OTTAWA (Reuters) — The Canadian economy stalled in February as a pickup in the retail sector was offset by a decline in manufacturing and a steep drop in support activities for the mining and energy sector, data from Statistics Canada showed on Thursday.
Gross domestic product was unchanged in the second month of the year, though that topped economists' expectations for a decline of 0.1 per cent. January was revised down to a decline of 0.2 per cent.
Economists are watching to see how the economy is coping with the drop in the price of oil, a major export for Canada. The Bank of Canada expects the first quarter will see no growth, with the impact of cheap crude likely to be front-loaded to the beginning of the year.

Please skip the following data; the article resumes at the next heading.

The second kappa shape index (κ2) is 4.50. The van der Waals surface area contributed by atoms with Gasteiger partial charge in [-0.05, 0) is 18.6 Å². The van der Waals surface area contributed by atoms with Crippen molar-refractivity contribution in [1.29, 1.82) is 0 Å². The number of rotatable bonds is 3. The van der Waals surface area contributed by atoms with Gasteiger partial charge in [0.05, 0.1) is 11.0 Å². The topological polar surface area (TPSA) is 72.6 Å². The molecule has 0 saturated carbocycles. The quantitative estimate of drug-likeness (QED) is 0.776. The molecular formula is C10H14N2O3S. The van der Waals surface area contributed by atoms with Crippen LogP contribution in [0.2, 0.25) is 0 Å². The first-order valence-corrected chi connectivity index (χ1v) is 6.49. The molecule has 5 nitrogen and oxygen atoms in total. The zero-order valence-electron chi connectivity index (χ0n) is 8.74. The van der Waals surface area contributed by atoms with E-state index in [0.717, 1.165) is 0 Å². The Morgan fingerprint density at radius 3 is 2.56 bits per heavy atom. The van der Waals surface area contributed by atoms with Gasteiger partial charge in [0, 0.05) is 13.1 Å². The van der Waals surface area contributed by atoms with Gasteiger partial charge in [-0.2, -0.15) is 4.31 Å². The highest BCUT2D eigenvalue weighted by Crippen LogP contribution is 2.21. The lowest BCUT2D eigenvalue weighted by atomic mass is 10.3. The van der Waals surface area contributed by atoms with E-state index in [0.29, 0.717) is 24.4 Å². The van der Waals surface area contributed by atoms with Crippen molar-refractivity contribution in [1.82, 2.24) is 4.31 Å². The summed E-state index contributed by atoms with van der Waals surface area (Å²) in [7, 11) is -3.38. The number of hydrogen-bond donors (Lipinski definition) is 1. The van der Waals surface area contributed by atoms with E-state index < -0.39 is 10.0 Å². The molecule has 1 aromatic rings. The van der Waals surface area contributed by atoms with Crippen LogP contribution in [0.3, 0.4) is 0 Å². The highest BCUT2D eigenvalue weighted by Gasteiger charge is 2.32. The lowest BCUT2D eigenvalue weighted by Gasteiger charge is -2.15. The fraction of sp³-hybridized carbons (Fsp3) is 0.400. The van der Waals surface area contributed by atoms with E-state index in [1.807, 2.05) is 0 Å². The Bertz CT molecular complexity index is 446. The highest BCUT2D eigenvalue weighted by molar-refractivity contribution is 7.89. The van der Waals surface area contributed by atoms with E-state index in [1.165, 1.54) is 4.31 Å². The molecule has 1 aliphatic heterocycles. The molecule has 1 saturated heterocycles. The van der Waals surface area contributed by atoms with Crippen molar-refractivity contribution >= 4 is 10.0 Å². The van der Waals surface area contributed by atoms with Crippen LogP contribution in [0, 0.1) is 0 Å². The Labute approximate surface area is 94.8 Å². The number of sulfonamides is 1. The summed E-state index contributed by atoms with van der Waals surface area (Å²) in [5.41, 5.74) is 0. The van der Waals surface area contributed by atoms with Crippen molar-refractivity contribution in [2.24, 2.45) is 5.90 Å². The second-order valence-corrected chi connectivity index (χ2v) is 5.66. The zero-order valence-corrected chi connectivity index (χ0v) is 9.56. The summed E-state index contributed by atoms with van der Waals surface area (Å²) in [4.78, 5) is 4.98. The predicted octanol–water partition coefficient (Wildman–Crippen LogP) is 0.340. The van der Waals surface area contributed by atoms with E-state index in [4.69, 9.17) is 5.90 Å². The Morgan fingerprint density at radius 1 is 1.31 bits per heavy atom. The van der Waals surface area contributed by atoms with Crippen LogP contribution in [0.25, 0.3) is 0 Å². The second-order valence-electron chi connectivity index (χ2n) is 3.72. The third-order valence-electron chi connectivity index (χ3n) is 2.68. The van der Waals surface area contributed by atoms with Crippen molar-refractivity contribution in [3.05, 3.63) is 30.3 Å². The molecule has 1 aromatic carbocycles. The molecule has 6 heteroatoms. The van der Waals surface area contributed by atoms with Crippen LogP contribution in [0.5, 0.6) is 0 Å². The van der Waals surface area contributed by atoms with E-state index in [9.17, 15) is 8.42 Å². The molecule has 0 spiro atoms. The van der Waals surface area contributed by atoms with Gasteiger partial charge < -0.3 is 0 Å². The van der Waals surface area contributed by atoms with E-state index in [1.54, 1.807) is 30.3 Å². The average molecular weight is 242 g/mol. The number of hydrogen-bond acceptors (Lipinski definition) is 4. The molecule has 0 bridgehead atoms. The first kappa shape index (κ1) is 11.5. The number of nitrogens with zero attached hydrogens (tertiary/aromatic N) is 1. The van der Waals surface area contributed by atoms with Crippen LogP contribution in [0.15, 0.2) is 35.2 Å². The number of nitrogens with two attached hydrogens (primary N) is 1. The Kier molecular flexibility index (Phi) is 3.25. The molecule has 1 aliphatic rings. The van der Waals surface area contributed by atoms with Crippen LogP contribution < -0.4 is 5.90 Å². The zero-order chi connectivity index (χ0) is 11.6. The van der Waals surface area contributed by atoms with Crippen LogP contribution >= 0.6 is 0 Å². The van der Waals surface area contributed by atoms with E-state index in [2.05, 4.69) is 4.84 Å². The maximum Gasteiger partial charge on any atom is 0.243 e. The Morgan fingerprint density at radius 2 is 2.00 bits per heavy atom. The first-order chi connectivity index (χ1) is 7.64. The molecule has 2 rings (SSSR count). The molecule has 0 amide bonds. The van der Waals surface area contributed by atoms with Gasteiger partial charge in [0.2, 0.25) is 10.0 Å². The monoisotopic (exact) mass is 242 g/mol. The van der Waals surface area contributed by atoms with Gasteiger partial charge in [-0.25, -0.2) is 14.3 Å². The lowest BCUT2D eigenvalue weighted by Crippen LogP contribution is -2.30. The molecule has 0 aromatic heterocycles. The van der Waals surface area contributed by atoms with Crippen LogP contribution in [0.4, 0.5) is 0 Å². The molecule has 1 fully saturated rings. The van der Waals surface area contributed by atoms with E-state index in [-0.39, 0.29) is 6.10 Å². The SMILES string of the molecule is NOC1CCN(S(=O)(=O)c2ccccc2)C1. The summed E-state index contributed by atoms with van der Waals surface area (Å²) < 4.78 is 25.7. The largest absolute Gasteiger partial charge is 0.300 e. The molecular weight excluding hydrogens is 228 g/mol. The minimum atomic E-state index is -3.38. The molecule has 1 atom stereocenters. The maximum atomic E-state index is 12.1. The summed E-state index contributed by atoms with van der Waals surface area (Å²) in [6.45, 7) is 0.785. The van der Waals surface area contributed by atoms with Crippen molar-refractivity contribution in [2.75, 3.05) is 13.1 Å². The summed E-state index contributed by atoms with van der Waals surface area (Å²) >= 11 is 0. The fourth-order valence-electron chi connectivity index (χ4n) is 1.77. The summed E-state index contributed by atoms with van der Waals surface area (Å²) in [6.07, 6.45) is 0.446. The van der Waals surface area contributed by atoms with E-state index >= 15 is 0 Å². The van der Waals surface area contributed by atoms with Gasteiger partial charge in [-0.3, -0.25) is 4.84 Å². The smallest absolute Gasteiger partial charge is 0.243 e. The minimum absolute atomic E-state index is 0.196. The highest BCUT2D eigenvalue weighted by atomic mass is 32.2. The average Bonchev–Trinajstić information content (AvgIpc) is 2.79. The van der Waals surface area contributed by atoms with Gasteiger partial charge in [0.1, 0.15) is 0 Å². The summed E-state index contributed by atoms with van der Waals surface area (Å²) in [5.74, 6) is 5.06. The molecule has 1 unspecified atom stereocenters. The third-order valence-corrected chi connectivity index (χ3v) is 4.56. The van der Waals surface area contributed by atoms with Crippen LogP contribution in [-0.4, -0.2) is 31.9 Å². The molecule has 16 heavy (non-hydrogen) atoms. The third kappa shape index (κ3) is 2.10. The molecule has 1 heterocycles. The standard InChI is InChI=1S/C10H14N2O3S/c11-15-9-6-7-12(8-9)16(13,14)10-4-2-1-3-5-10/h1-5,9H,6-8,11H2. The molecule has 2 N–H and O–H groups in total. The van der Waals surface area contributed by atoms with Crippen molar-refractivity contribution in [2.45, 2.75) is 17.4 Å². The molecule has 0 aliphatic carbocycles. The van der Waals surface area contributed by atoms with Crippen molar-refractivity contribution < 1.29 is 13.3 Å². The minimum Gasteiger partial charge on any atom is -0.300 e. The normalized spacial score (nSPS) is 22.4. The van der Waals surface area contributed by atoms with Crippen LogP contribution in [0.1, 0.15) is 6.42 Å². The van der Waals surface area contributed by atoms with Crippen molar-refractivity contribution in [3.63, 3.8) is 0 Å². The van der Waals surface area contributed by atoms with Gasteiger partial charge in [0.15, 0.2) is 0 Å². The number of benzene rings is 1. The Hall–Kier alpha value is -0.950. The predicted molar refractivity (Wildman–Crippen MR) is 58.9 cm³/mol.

Although oil and gas extraction edged up 0.1 per cent in February, support activities for the mining and energy sector tumbled 15.4 per cent on a drop in rigging and drilling services. It was the biggest decline since March 2009.
Manufacturing activity fell 0.8 per cent, driven lower by a decrease in durable goods manufacturing. Overall, the goods producing sector declined 0.2 per cent.
The service sector fared better, rising 0.1 per cent. Retail trade climbed 1.5 per cent for its first increase in three months. Gains in the industry were broad, including an increase in sales at merchandise stores and at motor vehicle and parts dealers.
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